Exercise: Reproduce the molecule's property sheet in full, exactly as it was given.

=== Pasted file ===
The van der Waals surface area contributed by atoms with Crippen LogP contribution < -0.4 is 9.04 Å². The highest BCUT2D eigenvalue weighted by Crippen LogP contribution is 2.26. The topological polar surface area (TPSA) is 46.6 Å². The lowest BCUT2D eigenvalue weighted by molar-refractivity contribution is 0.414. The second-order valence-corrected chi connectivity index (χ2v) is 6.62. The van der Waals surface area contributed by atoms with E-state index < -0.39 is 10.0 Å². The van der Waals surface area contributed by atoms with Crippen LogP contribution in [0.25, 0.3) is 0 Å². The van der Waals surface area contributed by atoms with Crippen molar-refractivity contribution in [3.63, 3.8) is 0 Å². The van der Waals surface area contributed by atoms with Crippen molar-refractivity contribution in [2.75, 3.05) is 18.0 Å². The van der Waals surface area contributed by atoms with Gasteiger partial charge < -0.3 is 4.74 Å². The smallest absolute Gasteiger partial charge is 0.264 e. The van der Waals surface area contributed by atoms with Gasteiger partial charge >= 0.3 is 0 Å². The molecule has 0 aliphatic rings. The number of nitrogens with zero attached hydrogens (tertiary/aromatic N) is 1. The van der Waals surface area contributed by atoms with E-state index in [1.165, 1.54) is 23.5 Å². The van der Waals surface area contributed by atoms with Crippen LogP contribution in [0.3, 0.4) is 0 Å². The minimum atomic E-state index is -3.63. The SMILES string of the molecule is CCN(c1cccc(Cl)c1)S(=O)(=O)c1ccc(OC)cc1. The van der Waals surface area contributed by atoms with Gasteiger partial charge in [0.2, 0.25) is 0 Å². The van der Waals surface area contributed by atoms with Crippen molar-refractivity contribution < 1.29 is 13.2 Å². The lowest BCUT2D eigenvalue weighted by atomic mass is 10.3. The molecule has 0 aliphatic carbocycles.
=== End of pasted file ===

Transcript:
The van der Waals surface area contributed by atoms with Crippen LogP contribution < -0.4 is 9.04 Å². The highest BCUT2D eigenvalue weighted by Crippen LogP contribution is 2.26. The topological polar surface area (TPSA) is 46.6 Å². The lowest BCUT2D eigenvalue weighted by molar-refractivity contribution is 0.414. The second-order valence-corrected chi connectivity index (χ2v) is 6.62. The van der Waals surface area contributed by atoms with E-state index < -0.39 is 10.0 Å². The van der Waals surface area contributed by atoms with Crippen LogP contribution in [0.25, 0.3) is 0 Å². The van der Waals surface area contributed by atoms with Crippen molar-refractivity contribution in [3.63, 3.8) is 0 Å². The van der Waals surface area contributed by atoms with Crippen molar-refractivity contribution in [2.75, 3.05) is 18.0 Å². The van der Waals surface area contributed by atoms with Gasteiger partial charge < -0.3 is 4.74 Å². The smallest absolute Gasteiger partial charge is 0.264 e. The van der Waals surface area contributed by atoms with Gasteiger partial charge >= 0.3 is 0 Å². The molecule has 0 aliphatic rings. The number of nitrogens with zero attached hydrogens (tertiary/aromatic N) is 1. The van der Waals surface area contributed by atoms with E-state index in [1.165, 1.54) is 23.5 Å². The van der Waals surface area contributed by atoms with Crippen LogP contribution in [0.3, 0.4) is 0 Å². The minimum atomic E-state index is -3.63. The SMILES string of the molecule is CCN(c1cccc(Cl)c1)S(=O)(=O)c1ccc(OC)cc1. The van der Waals surface area contributed by atoms with Gasteiger partial charge in [0.2, 0.25) is 0 Å². The van der Waals surface area contributed by atoms with Crippen molar-refractivity contribution < 1.29 is 13.2 Å². The lowest BCUT2D eigenvalue weighted by atomic mass is 10.3. The molecule has 0 aliphatic carbocycles.